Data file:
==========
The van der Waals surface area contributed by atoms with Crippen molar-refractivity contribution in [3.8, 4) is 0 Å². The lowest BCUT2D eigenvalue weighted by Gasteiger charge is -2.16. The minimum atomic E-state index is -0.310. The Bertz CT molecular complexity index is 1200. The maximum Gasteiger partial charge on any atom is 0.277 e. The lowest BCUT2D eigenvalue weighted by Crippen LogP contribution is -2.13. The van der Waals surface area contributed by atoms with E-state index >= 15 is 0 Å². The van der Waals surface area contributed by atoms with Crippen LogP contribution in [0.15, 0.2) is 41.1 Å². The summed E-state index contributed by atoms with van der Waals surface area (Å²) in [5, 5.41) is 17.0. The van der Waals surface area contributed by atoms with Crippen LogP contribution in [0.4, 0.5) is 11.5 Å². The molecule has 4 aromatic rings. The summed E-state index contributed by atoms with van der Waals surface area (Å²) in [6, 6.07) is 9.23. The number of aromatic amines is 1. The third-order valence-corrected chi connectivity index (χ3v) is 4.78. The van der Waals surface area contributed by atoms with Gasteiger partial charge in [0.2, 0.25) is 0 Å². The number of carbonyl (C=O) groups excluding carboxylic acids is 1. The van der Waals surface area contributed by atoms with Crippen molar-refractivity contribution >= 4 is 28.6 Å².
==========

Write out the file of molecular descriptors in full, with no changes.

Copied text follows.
The van der Waals surface area contributed by atoms with Crippen molar-refractivity contribution in [3.8, 4) is 0 Å². The lowest BCUT2D eigenvalue weighted by Gasteiger charge is -2.16. The minimum atomic E-state index is -0.310. The Bertz CT molecular complexity index is 1200. The maximum Gasteiger partial charge on any atom is 0.277 e. The lowest BCUT2D eigenvalue weighted by Crippen LogP contribution is -2.13. The van der Waals surface area contributed by atoms with E-state index >= 15 is 0 Å². The van der Waals surface area contributed by atoms with Crippen LogP contribution in [0.15, 0.2) is 41.1 Å². The summed E-state index contributed by atoms with van der Waals surface area (Å²) in [5, 5.41) is 17.0. The van der Waals surface area contributed by atoms with Crippen LogP contribution in [0.4, 0.5) is 11.5 Å². The molecule has 4 aromatic rings. The summed E-state index contributed by atoms with van der Waals surface area (Å²) in [6, 6.07) is 9.23. The number of aromatic amines is 1. The third-order valence-corrected chi connectivity index (χ3v) is 4.78. The van der Waals surface area contributed by atoms with Gasteiger partial charge in [0.2, 0.25) is 0 Å². The number of carbonyl (C=O) groups excluding carboxylic acids is 1. The van der Waals surface area contributed by atoms with Crippen molar-refractivity contribution >= 4 is 28.6 Å².